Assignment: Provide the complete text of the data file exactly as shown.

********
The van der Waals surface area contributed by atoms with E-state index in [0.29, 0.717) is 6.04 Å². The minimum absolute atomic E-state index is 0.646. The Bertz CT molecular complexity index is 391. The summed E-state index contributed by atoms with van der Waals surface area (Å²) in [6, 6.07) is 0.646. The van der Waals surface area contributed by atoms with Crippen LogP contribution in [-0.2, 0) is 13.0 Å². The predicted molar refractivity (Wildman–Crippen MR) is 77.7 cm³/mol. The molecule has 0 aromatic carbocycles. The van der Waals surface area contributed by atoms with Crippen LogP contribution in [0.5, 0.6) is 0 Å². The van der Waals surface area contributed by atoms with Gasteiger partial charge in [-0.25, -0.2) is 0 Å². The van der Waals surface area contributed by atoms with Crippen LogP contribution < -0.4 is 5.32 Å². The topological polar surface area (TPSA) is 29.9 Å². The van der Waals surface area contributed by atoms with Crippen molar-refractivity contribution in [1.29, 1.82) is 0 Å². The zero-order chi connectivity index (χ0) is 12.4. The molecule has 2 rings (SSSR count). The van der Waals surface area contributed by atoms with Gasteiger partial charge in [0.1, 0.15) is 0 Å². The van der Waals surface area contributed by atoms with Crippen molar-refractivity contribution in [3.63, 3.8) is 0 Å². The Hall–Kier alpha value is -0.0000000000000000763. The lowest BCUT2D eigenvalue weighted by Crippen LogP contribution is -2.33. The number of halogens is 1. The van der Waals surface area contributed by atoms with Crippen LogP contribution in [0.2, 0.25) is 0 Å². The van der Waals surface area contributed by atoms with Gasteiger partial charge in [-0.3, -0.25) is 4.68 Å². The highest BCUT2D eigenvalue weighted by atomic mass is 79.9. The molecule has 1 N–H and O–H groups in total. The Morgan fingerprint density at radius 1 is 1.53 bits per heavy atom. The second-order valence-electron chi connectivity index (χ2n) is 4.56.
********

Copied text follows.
The van der Waals surface area contributed by atoms with E-state index in [0.29, 0.717) is 6.04 Å². The minimum absolute atomic E-state index is 0.646. The Bertz CT molecular complexity index is 391. The summed E-state index contributed by atoms with van der Waals surface area (Å²) in [6, 6.07) is 0.646. The van der Waals surface area contributed by atoms with Crippen LogP contribution in [-0.2, 0) is 13.0 Å². The predicted molar refractivity (Wildman–Crippen MR) is 77.7 cm³/mol. The molecule has 0 aromatic carbocycles. The van der Waals surface area contributed by atoms with Crippen LogP contribution in [0.5, 0.6) is 0 Å². The van der Waals surface area contributed by atoms with Gasteiger partial charge in [-0.25, -0.2) is 0 Å². The van der Waals surface area contributed by atoms with Crippen LogP contribution < -0.4 is 5.32 Å². The topological polar surface area (TPSA) is 29.9 Å². The van der Waals surface area contributed by atoms with Crippen molar-refractivity contribution in [1.29, 1.82) is 0 Å². The zero-order chi connectivity index (χ0) is 12.4. The molecule has 2 rings (SSSR count). The van der Waals surface area contributed by atoms with Gasteiger partial charge in [0.1, 0.15) is 0 Å². The van der Waals surface area contributed by atoms with Crippen molar-refractivity contribution in [3.63, 3.8) is 0 Å². The Hall–Kier alpha value is -0.0000000000000000763. The lowest BCUT2D eigenvalue weighted by Crippen LogP contribution is -2.33. The number of halogens is 1. The van der Waals surface area contributed by atoms with Crippen LogP contribution in [0.2, 0.25) is 0 Å². The van der Waals surface area contributed by atoms with Gasteiger partial charge in [-0.3, -0.25) is 4.68 Å². The highest BCUT2D eigenvalue weighted by atomic mass is 79.9. The molecule has 1 N–H and O–H groups in total. The Morgan fingerprint density at radius 1 is 1.53 bits per heavy atom. The second-order valence-electron chi connectivity index (χ2n) is 4.56.